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Food documentary is a heartfelt depiction of a self-taught ramen master

I’m just an old man who knows how to do that, “says our hero, Masamoto Ueda, who is preparing for service at a cramped and unpretentious ramen shop. Early in Ueda’s small kitchen, he seems to be making hard-boiled eggs marinated in simple soups, sauces and soy sauce.

Directed by John Dashbach and screened as part of the Docs Ireland Film Festival, ome Back Anytime follows the life of a self-taught Japanese chef from a low productivity to his fame. increase. One of the best in the Tokyo ramen business with humble Chinese noodles.

Some of his clients call him the “master”. Therefore, it is a level of respect and respect for chefs who have worked in the industry since 1979.

Story arcs are loosely linked to the seasons. Black screens, fresh bamboo shoots, show the cutting points that tend to take us from ramen shops to Ueda’s homes, public housing, or excavated mountains. This is really the story of someone who has food at the heart of his presence both inside and outside his little store.

Learn about Ueda’s somewhat misanthropic days before his ramen-led appeal, his marriage to his wife Kazuko in 1971, and his first child and gambling descent into debt.

With the help of my uncle, I moved to Tokyo and decided to participate in ramen.

Inside the closed store in Chiyoda Ward, you can see the master working for most of the shoots. It may not be as delicate as making sushi, but many have their own simple perfection. You can see that he made a rich mushroom soup and added chicken fat and pork bones. Umami is very good. Umami is a word that comes back many times.

After many years of expanding the repertoire, pork soy sauce ramen remains in the center of the store, which is pork, garlic, ginger, green onions, and soybeans stewed for 2 hours. ..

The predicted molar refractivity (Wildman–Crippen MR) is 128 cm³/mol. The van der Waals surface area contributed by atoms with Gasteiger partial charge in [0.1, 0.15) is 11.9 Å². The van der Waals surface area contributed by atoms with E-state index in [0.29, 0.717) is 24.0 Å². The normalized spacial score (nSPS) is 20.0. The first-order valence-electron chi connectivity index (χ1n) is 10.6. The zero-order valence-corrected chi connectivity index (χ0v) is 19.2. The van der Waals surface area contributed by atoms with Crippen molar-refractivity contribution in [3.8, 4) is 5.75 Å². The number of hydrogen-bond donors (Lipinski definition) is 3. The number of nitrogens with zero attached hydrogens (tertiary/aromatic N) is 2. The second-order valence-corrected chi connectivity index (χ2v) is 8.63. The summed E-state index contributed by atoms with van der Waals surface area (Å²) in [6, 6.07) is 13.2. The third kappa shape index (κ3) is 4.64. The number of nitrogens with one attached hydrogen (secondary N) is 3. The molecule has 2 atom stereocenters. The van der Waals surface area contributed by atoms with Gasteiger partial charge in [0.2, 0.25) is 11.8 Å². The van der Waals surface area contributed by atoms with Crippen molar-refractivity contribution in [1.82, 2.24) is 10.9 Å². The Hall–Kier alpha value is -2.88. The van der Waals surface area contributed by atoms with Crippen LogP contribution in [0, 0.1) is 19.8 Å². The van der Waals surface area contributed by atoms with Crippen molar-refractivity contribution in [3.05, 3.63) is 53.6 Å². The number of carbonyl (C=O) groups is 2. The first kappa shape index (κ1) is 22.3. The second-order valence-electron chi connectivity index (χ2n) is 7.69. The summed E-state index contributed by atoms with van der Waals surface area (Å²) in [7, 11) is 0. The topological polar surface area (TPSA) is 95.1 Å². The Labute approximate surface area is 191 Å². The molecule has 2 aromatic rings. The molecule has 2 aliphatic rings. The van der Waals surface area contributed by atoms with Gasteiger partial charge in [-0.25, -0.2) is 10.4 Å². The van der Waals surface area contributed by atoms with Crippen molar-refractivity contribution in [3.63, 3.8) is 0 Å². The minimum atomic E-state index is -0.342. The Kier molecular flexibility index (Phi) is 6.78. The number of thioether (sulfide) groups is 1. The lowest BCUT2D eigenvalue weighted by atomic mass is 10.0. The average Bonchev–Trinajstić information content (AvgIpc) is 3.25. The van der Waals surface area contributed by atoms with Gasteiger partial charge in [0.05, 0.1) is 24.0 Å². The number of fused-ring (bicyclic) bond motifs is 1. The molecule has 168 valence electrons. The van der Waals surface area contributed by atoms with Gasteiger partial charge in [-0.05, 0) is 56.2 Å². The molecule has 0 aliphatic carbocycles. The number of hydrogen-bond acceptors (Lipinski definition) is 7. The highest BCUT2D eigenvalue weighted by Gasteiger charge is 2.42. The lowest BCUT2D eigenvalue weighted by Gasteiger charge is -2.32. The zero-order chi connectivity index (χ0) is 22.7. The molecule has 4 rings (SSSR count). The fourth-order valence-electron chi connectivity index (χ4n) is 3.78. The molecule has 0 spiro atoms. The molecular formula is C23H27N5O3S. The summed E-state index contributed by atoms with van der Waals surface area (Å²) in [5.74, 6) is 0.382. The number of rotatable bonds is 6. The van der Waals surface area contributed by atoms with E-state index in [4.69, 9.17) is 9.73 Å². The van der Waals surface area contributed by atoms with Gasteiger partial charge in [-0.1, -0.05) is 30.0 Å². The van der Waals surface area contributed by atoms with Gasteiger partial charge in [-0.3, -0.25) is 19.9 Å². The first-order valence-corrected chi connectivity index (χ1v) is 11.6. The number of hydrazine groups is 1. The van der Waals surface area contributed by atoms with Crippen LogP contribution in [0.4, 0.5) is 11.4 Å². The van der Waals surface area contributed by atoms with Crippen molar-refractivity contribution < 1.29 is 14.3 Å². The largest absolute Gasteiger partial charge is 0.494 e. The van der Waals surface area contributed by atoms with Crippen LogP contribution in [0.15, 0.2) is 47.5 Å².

“I don’t use anything cheap, but I don’t use anything special,” he says. “I’m just an old man who knows how to do that.”

In addition, Mr. Ueda and his wife make a classic sauce of crispy and marble on the outside and moist pork and cabbage on the inside.

As you can hear, when we listen to its regulars, a relaxing lounge jazz soundtrack is playing in the background. And it picks up at a more crazy and less linear tempo later in the movie.

His store sees patrons meet and get married, and another store that has killed several people near him is Ueda’s warmth, friendship in such a difficult time of her life. , And explains compassion.

The company’s director, John Dashbach, has several films, but Comeback Anytime is his first documentary. He spent several years in Tokyo and counted Chinese noodles as a haunt.

I see Mr. Ueda serving sashimi to customers when he is not near the stove and inviting some of his regular customers to the experiment. “I like to move,” she says. She has more than 80 minutes of fun and fun with apparently warm, passionate, sweet and inspiring portrayals, without breaking her heart or riding a roller coaster.

Switching between cooking references and the time spent outside her store can seem a bit predictable. Editors may argue that it fits into a short story.

Still, it remains an inspirational portrait with a passion for his technique and a passion for the screen. “When it’s over, it’s over,” says Ueda.

Come Back Anytime will be screened as part of the Docs Ireland Festival and will be screened at the Queen’s Film Theater on Sunday, July 3rd at 6:15 pm.

Source: Belfasttelegraph





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